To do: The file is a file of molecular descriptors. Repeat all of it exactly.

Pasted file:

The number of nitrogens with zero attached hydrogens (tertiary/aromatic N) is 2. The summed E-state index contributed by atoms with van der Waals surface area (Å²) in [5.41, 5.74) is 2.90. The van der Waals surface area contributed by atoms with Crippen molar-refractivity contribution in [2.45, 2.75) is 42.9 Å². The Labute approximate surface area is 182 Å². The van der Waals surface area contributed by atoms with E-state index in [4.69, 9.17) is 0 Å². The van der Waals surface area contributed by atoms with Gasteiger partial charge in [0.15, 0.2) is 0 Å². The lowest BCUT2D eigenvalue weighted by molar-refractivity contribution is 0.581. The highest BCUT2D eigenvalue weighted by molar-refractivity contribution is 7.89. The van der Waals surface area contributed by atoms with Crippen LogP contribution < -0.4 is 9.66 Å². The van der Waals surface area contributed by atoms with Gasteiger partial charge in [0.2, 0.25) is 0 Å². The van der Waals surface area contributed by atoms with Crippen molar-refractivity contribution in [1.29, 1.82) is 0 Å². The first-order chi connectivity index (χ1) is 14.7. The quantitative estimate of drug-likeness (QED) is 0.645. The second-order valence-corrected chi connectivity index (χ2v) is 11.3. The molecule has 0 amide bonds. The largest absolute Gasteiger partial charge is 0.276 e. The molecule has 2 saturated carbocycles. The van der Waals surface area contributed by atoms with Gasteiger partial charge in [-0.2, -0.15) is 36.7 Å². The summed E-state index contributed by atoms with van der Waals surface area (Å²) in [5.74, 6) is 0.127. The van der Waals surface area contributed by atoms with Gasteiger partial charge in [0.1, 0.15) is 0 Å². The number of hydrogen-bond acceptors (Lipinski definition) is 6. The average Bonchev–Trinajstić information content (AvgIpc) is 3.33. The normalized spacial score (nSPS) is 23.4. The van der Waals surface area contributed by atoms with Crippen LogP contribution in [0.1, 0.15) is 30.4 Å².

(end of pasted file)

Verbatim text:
The number of nitrogens with zero attached hydrogens (tertiary/aromatic N) is 2. The summed E-state index contributed by atoms with van der Waals surface area (Å²) in [5.41, 5.74) is 2.90. The van der Waals surface area contributed by atoms with Crippen molar-refractivity contribution in [2.45, 2.75) is 42.9 Å². The Labute approximate surface area is 182 Å². The van der Waals surface area contributed by atoms with E-state index in [4.69, 9.17) is 0 Å². The van der Waals surface area contributed by atoms with Gasteiger partial charge in [0.15, 0.2) is 0 Å². The lowest BCUT2D eigenvalue weighted by molar-refractivity contribution is 0.581. The highest BCUT2D eigenvalue weighted by molar-refractivity contribution is 7.89. The van der Waals surface area contributed by atoms with Crippen LogP contribution < -0.4 is 9.66 Å². The van der Waals surface area contributed by atoms with Gasteiger partial charge in [0.2, 0.25) is 0 Å². The van der Waals surface area contributed by atoms with Crippen molar-refractivity contribution in [1.29, 1.82) is 0 Å². The first-order chi connectivity index (χ1) is 14.7. The quantitative estimate of drug-likeness (QED) is 0.645. The second-order valence-corrected chi connectivity index (χ2v) is 11.3. The molecule has 0 amide bonds. The largest absolute Gasteiger partial charge is 0.276 e. The molecule has 2 saturated carbocycles. The van der Waals surface area contributed by atoms with Gasteiger partial charge in [-0.2, -0.15) is 36.7 Å². The summed E-state index contributed by atoms with van der Waals surface area (Å²) in [5.74, 6) is 0.127. The van der Waals surface area contributed by atoms with Gasteiger partial charge in [0.1, 0.15) is 0 Å². The number of hydrogen-bond acceptors (Lipinski definition) is 6. The average Bonchev–Trinajstić information content (AvgIpc) is 3.33. The normalized spacial score (nSPS) is 23.4. The van der Waals surface area contributed by atoms with Crippen LogP contribution in [0.1, 0.15) is 30.4 Å².